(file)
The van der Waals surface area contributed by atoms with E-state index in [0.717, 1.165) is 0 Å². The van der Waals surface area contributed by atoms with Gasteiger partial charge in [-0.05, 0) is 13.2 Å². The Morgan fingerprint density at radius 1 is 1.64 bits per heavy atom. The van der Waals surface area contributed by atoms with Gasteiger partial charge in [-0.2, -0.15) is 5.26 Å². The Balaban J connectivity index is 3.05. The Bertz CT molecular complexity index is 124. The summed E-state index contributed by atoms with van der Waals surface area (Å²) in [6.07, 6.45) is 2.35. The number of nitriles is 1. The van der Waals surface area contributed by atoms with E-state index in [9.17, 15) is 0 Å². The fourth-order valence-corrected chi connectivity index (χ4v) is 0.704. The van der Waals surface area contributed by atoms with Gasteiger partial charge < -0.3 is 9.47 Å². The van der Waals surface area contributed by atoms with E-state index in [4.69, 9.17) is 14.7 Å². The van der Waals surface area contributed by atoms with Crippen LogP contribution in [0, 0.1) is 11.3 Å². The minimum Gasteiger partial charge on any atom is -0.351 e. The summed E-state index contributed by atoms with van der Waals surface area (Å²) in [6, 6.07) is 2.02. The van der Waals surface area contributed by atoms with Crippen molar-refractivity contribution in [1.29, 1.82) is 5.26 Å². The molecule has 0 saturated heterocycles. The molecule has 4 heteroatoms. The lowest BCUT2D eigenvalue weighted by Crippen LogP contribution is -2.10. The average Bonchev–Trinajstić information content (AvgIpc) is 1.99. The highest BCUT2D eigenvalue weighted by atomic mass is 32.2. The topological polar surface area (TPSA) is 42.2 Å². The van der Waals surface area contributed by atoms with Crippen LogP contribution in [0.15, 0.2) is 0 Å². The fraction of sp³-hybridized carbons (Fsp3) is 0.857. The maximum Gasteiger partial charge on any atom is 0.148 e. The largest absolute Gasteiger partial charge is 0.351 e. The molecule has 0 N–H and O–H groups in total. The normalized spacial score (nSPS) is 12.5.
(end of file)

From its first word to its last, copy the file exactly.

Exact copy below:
The van der Waals surface area contributed by atoms with E-state index in [0.717, 1.165) is 0 Å². The van der Waals surface area contributed by atoms with Gasteiger partial charge in [-0.05, 0) is 13.2 Å². The Morgan fingerprint density at radius 1 is 1.64 bits per heavy atom. The van der Waals surface area contributed by atoms with Gasteiger partial charge in [-0.2, -0.15) is 5.26 Å². The Balaban J connectivity index is 3.05. The Bertz CT molecular complexity index is 124. The summed E-state index contributed by atoms with van der Waals surface area (Å²) in [6.07, 6.45) is 2.35. The number of nitriles is 1. The van der Waals surface area contributed by atoms with E-state index in [9.17, 15) is 0 Å². The fourth-order valence-corrected chi connectivity index (χ4v) is 0.704. The van der Waals surface area contributed by atoms with Gasteiger partial charge < -0.3 is 9.47 Å². The van der Waals surface area contributed by atoms with E-state index in [4.69, 9.17) is 14.7 Å². The van der Waals surface area contributed by atoms with Crippen LogP contribution in [0, 0.1) is 11.3 Å². The minimum Gasteiger partial charge on any atom is -0.351 e. The summed E-state index contributed by atoms with van der Waals surface area (Å²) in [6, 6.07) is 2.02. The van der Waals surface area contributed by atoms with Crippen molar-refractivity contribution in [1.29, 1.82) is 5.26 Å². The molecule has 0 saturated heterocycles. The molecule has 4 heteroatoms. The lowest BCUT2D eigenvalue weighted by Crippen LogP contribution is -2.10. The average Bonchev–Trinajstić information content (AvgIpc) is 1.99. The highest BCUT2D eigenvalue weighted by atomic mass is 32.2. The topological polar surface area (TPSA) is 42.2 Å². The van der Waals surface area contributed by atoms with Crippen LogP contribution in [0.15, 0.2) is 0 Å². The fraction of sp³-hybridized carbons (Fsp3) is 0.857. The maximum Gasteiger partial charge on any atom is 0.148 e. The largest absolute Gasteiger partial charge is 0.351 e. The molecule has 0 N–H and O–H groups in total. The normalized spacial score (nSPS) is 12.5.